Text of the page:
Updated: Sep 13, 2021
Also known as Polygonum odoratum, Rau Ram, Vietnamese coriander, Vietnamese cilantro, Cambodian mint, and hot mint.
I had no clue what it was when I first got it. It was given to me by my sweet neighbor. The plant just appeared on our doorstep one day. She texted me it was mint. I looked at it. It was green...like most plants haha. Its leaves were long and had distinct dark markings that made me think of Star Trek's emblem. It looked nothing like the mint I am used to seeing. I admit I was skeptical and was not about to do a taste test.
I tried plant identification apps and asking other people I knew. Everyone including those apps told me it was not mint.
Grateful for the plant I kept it but I also got very busy and left it outside in the full sun with the occasional watering. It was starting to look rough. I moved it around the garden a few times until I found a place it seemed ok with. After winter passed it looked real rough. Like on its last breath rough. I'm sure my neighbor would be horrified.
Springtime was approaching and I was getting ready to decide what herbs to start as seedlings. I was reading "Herbs and Spices the Cook's Reference" by Jill Norman. I thought they spelled Cilantro wrong but, yes, there is such a thing as Culantro. On the page right after it was a bunch of leaves with familiar Star Terk emblems. Suddenly, I was the one who was horrified.
I ran. Literally ran outside to check on what was left of it. I'll let the picture do the talking.
............Yeeaaaah. Soooo....... I did a bit of reading that day on how to save it while I took better care of it outside and saw some slight recovery. Apparently, you can propagate it in water or cut the healthy portions transplant it to new soil. Sounded way too good to be true but both me and not-so Hot Minty were desperate at this point. We went both routes.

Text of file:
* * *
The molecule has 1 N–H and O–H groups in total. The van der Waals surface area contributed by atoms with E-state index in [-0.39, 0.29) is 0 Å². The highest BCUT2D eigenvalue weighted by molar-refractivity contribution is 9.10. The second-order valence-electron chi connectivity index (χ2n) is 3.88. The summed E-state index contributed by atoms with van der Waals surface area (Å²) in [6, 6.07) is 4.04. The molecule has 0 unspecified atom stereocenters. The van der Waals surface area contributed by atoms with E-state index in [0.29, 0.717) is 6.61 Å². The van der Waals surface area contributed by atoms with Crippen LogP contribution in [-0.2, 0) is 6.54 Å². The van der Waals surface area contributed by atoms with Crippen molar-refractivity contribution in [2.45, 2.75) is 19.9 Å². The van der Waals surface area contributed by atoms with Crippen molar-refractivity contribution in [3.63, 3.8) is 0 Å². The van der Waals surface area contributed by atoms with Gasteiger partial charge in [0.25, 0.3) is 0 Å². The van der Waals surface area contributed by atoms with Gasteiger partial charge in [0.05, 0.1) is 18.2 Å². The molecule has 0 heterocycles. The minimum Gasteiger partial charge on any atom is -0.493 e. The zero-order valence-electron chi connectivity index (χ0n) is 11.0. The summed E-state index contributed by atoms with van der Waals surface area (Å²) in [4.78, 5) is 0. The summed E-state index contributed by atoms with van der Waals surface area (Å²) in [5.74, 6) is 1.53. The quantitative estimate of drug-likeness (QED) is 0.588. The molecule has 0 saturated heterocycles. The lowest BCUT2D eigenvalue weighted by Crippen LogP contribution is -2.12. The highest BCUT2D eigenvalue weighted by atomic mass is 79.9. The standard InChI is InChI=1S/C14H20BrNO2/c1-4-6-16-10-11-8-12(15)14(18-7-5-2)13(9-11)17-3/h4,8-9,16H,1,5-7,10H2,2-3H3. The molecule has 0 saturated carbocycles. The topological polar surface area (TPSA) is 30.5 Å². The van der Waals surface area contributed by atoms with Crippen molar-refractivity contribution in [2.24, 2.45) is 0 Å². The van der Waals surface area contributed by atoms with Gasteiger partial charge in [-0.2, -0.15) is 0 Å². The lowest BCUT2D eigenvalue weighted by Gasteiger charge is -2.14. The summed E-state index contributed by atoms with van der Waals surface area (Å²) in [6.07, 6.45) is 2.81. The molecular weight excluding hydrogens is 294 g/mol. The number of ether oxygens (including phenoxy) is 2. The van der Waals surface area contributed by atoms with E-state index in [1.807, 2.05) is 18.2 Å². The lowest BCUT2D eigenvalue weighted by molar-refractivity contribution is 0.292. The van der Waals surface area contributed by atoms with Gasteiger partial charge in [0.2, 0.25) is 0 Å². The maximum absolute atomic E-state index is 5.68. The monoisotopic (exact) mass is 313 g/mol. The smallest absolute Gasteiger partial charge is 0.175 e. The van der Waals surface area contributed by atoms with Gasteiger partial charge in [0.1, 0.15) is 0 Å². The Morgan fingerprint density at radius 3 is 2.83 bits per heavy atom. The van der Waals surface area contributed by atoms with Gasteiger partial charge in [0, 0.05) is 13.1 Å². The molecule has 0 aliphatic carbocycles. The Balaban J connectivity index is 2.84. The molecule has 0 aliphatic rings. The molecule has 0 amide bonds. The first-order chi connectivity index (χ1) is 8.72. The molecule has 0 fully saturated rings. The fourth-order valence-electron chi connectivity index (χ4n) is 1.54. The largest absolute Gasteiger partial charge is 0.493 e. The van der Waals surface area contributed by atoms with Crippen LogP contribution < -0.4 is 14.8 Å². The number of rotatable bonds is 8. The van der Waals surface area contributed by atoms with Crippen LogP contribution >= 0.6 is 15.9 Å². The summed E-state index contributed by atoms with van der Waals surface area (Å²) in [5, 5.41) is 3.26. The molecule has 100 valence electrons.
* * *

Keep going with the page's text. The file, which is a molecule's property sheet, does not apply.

I carefully dissected it from its soil. Rinsed it. Put the "healthiest" part of it with roots in new soil buried pretty deep and some of it I cut up for propagation in water.
I kept it inside under a grow light and noticed it was growing and propagating but the leaves were super pale. I then realized...it is not a fan of bright light. So I transferred the potted one upstairs with less light and the propagated on stayed where it was until it had roots long enough to join its other parts in the pot. The roots took about a week to grow so not that long.
It was a bit of a learning curve. I was just getting into gardening and indoor houseplant keeping. I learned it likes a good amount of water and prefers shade with some direct sun in the morning as I transferred it outdoors for the summer. The original part was getting leggy and bare so I cut it and propagated it in the water before transferring back to the pot to make it look fuller. I chose to propagate it in water because I did lose a few pieces when I tried to put it directly into the soil. Once there are roots it has a better chance of growing.
This plant also likes a good amount of plant food. Once a month I would say. Very needy but I mean, I am not complaining. After all, it has been through. All that work paid off, it looks amazing now as of 8/25/21.
I plan to cut the longer pieces and transfer them to a bigger container as I would love to make some sort of paste or sauce with it.
Thank you, kind neighbor. I'm sorry I didn't take your word for it haha.
Note: I found water propagating is a very useful technique to save a lot of plants from a slow death.